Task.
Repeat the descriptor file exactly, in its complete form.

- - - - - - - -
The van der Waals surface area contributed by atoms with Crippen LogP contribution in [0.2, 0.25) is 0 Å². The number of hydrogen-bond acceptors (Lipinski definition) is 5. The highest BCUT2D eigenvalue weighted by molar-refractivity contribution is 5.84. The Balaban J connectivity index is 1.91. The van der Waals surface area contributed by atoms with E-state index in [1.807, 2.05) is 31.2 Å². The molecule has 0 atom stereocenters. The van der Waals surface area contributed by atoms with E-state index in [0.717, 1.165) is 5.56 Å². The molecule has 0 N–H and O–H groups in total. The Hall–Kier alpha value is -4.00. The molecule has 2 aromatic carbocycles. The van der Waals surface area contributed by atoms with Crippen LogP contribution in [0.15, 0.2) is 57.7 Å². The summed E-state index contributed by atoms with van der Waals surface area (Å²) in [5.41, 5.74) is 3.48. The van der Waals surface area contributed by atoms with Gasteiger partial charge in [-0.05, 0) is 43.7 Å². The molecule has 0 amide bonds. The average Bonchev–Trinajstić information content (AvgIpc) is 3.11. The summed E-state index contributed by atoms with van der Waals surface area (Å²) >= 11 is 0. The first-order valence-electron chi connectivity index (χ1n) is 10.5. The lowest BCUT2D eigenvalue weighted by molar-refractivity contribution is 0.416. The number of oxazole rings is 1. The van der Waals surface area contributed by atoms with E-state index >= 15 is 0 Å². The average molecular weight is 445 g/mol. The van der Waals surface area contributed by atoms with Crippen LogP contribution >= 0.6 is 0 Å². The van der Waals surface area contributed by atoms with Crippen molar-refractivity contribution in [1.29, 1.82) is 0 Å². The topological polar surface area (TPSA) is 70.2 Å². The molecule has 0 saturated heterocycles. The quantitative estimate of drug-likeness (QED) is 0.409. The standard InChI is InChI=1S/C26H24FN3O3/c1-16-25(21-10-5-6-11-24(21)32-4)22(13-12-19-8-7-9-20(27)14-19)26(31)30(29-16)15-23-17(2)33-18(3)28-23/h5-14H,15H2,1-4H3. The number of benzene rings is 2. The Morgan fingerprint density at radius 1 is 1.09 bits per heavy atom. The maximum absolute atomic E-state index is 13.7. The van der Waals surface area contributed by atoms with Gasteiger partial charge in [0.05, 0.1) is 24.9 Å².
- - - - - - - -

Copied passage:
The van der Waals surface area contributed by atoms with Crippen LogP contribution in [0.2, 0.25) is 0 Å². The number of hydrogen-bond acceptors (Lipinski definition) is 5. The highest BCUT2D eigenvalue weighted by molar-refractivity contribution is 5.84. The Balaban J connectivity index is 1.91. The van der Waals surface area contributed by atoms with E-state index in [1.807, 2.05) is 31.2 Å². The molecule has 0 atom stereocenters. The van der Waals surface area contributed by atoms with E-state index in [0.717, 1.165) is 5.56 Å². The molecule has 0 N–H and O–H groups in total. The Hall–Kier alpha value is -4.00. The molecule has 2 aromatic carbocycles. The van der Waals surface area contributed by atoms with Crippen LogP contribution in [0.15, 0.2) is 57.7 Å². The summed E-state index contributed by atoms with van der Waals surface area (Å²) in [5.41, 5.74) is 3.48. The van der Waals surface area contributed by atoms with Gasteiger partial charge in [-0.05, 0) is 43.7 Å². The molecule has 0 amide bonds. The average Bonchev–Trinajstić information content (AvgIpc) is 3.11. The summed E-state index contributed by atoms with van der Waals surface area (Å²) >= 11 is 0. The first-order valence-electron chi connectivity index (χ1n) is 10.5. The lowest BCUT2D eigenvalue weighted by molar-refractivity contribution is 0.416. The number of oxazole rings is 1. The van der Waals surface area contributed by atoms with E-state index >= 15 is 0 Å². The average molecular weight is 445 g/mol. The van der Waals surface area contributed by atoms with Crippen LogP contribution >= 0.6 is 0 Å². The van der Waals surface area contributed by atoms with Crippen molar-refractivity contribution in [1.29, 1.82) is 0 Å². The topological polar surface area (TPSA) is 70.2 Å². The molecule has 0 saturated heterocycles. The quantitative estimate of drug-likeness (QED) is 0.409. The standard InChI is InChI=1S/C26H24FN3O3/c1-16-25(21-10-5-6-11-24(21)32-4)22(13-12-19-8-7-9-20(27)14-19)26(31)30(29-16)15-23-17(2)33-18(3)28-23/h5-14H,15H2,1-4H3. The number of benzene rings is 2. The Morgan fingerprint density at radius 1 is 1.09 bits per heavy atom. The maximum absolute atomic E-state index is 13.7. The van der Waals surface area contributed by atoms with Gasteiger partial charge in [0.05, 0.1) is 24.9 Å².